You can certainly do this. Here is one way:

```
exportCode[fname_String] :=
Function[code,
Export[fname, ToString@HoldForm@FullForm@code, "String"],
HoldAllComplete]
```

For example:

```
fn = exportCode["C:\\Temp\\mmacode.m"];
fn[
Clear[getWordsIndices];
getWordsIndices[sym_, words : {__String}] :=
Developer`ToPackedArray[words /. sym["Direct"]];
];
```

And importing this as a string:

```
In[623]:= Import["C:\\Temp\\mmacode.m","String"]//InputForm
Out[623]//InputForm=
"CompoundExpression[Clear[getWordsIndices], SetDelayed[getWordsIndices[Pattern[sym, Blank[]], \
Pattern[words, List[BlankSequence[String]]]], Developer`ToPackedArray[ReplaceAll[words, \
sym[\"Direct\"]]]], Null]"
```

However, going to other language to do metaprogramming for Mathematica sounds ridiculous to me, given that Mathematica is very well suited for that. There are many techniques available in Mathematica to do meta-programming and avoid premature evaluation. One that comes to my mind I described in this answer, but there are many others. Since you can operate on parsed code and use the pattern-matching in Mathematica, you save *a lot*. You can browse the SO Mathematica tags (past questions) and find lots of examples of meta-programming and evaluation control.

*EDIT*

To ease your pain with auto-evaluating symbols (there are only a few actually, `Infinity`

being one of them).If you just need to get a symbol name for a given symbol, then this function will help:

```
unevaluatedSymbolName = Function[sym, SymbolName@Unevaluated@sym, HoldAllComplete]
```

You use it as

```
In[638]:= unevaluatedSymbolName[Infinity]//InputForm
Out[638]//InputForm="Infinity"
```

Alternatively, you can simply add `HoldFirst`

attribute to `SymbolName`

function via `SetAttributes`

. One way is to do that globally:

SetAttributes[SymbolName,HoldFirst];
SymbolName[Infinity]//InputForm

Modifying built-in functions globally is however dangerous since it may have unpredictable effects for such a large system as Mathematica:

```
ClearAttributes[SymbolName, HoldFirst];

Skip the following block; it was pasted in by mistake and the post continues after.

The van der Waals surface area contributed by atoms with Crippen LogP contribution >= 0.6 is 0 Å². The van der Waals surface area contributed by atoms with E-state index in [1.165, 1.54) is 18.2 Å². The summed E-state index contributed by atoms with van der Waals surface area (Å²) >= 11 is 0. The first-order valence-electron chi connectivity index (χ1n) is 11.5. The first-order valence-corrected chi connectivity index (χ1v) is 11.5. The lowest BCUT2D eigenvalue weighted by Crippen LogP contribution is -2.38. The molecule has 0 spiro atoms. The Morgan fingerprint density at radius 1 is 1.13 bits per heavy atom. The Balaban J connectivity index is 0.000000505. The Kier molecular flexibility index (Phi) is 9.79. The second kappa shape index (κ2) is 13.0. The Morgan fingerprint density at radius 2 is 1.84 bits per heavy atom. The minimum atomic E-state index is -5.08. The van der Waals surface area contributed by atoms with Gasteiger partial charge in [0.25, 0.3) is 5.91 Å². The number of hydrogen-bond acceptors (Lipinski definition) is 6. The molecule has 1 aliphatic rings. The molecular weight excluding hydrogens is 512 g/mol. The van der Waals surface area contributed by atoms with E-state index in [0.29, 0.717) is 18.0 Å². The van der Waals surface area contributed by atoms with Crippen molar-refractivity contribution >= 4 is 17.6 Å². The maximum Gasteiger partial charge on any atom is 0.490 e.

```

Here is a macro to use that locally:

```
ClearAll[withUnevaluatedSymbolName];
SetAttributes[withUnevaluatedSymbolName, HoldFirst];
withUnevaluatedSymbolName[code_] :=
Internal`InheritedBlock[{SymbolName},
SetAttributes[SymbolName, HoldFirst];
code]
```

Now,

```
In[649]:=
withUnevaluatedSymbolName[
{#,StringLength[#]}&[SymbolName[Infinity]]]//InputForm
Out[649]//InputForm= {"Infinity", 8}
```

You may also wish to do some replacements in a piece of code, say, replace a given symbol by its name. Here is an example code (which I wrap in `Hold`

to prevent it from evaluation):

```
c = Hold[Integrate[Exp[-x^2], {x, -Infinity, Infinity}]]
```

The general way to do replacements in such cases is using Hold-attributes (see this answer) and replacements inside held expressions (see this question). For the case at hand:

```
In[652]:=
withUnevaluatedSymbolName[
c/.HoldPattern[Infinity]:>RuleCondition[SymbolName[Infinity],True]
]//InputForm
Out[652]//InputForm=
Hold[Integrate[Exp[-x^2], {x, -"Infinity", "Infinity"}]]
```

, although this is not the only way to do this. Instead of using the above macro, we can also encode the modification to `SymbolName`

into the rule itself (here I am using a more wordy form ( Trott - Strzebonski trick) of in-place evaluation, but you can use `RuleCondition`

as well:

```
ClearAll[replaceSymbolUnevaluatedRule];
SetAttributes[replaceSymbolUnevaluatedRule, HoldFirst];
replaceSymbolUnevaluatedRule[sym_Symbol] :=
HoldPattern[sym] :> With[{eval = SymbolName@Unevaluated@sym}, eval /; True];
```

Now, for example:

```
In[629]:=
Hold[Integrate[Exp[-x^2],{x,-Infinity,Infinity}]]/.
replaceSymbolUnevaluatedRule[Infinity]//InputForm
Out[629]//InputForm=
Hold[Integrate[Exp[-x^2], {x, -"Infinity", "Infinity"}]]
```

Actually, this entire answer is a good demonstration of various meta-programming techniques. From my own experiences, I can direct you to this, this, this, this and this answers of mine, where meta-programming was essential to solve problem I was addressing. You can also judge by the fraction of functions in Mathematica carrying Hold-attributes to all functions - it is about 10-15 percents if memory serves me well. All those functions are effectively macros, operating on code. To me, this is a very indicative fact, telling me that Mathematica jeavily builds on its meta-programming facilities.